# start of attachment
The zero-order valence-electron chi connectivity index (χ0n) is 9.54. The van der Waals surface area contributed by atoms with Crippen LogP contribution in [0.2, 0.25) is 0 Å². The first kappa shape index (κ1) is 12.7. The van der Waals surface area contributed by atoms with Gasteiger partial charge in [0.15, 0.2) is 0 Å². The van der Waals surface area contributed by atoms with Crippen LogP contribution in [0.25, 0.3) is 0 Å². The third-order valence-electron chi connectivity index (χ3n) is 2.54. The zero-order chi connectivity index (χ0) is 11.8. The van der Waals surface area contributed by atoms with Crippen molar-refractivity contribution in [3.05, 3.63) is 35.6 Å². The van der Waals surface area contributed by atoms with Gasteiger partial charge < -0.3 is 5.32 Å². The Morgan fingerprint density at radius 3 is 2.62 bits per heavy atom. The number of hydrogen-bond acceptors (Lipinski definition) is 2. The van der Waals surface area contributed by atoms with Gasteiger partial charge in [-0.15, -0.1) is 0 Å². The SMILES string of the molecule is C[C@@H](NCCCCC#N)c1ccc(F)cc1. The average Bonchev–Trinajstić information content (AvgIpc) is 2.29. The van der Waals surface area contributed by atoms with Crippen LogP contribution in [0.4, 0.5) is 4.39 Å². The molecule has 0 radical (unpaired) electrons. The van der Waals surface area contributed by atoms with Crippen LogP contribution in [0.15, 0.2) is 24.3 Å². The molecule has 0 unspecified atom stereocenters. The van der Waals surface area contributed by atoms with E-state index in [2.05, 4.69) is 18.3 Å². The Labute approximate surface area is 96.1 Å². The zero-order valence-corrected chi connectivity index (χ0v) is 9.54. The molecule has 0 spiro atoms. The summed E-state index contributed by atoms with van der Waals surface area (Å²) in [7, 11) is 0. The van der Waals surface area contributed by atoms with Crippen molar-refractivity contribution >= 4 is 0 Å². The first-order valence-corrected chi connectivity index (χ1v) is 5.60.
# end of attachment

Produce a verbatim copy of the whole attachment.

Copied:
The zero-order valence-electron chi connectivity index (χ0n) is 9.54. The van der Waals surface area contributed by atoms with Crippen LogP contribution in [0.2, 0.25) is 0 Å². The first kappa shape index (κ1) is 12.7. The van der Waals surface area contributed by atoms with Gasteiger partial charge in [0.15, 0.2) is 0 Å². The van der Waals surface area contributed by atoms with Crippen LogP contribution in [0.25, 0.3) is 0 Å². The third-order valence-electron chi connectivity index (χ3n) is 2.54. The zero-order chi connectivity index (χ0) is 11.8. The van der Waals surface area contributed by atoms with Crippen molar-refractivity contribution in [3.05, 3.63) is 35.6 Å². The van der Waals surface area contributed by atoms with Gasteiger partial charge < -0.3 is 5.32 Å². The Morgan fingerprint density at radius 3 is 2.62 bits per heavy atom. The number of hydrogen-bond acceptors (Lipinski definition) is 2. The van der Waals surface area contributed by atoms with Gasteiger partial charge in [-0.15, -0.1) is 0 Å². The SMILES string of the molecule is C[C@@H](NCCCCC#N)c1ccc(F)cc1. The average Bonchev–Trinajstić information content (AvgIpc) is 2.29. The van der Waals surface area contributed by atoms with Crippen LogP contribution in [0.4, 0.5) is 4.39 Å². The molecule has 0 radical (unpaired) electrons. The van der Waals surface area contributed by atoms with Crippen LogP contribution in [0.15, 0.2) is 24.3 Å². The molecule has 0 unspecified atom stereocenters. The van der Waals surface area contributed by atoms with E-state index in [2.05, 4.69) is 18.3 Å². The Labute approximate surface area is 96.1 Å². The zero-order valence-corrected chi connectivity index (χ0v) is 9.54. The molecule has 0 spiro atoms. The summed E-state index contributed by atoms with van der Waals surface area (Å²) in [7, 11) is 0. The van der Waals surface area contributed by atoms with Crippen molar-refractivity contribution >= 4 is 0 Å². The first-order valence-corrected chi connectivity index (χ1v) is 5.60.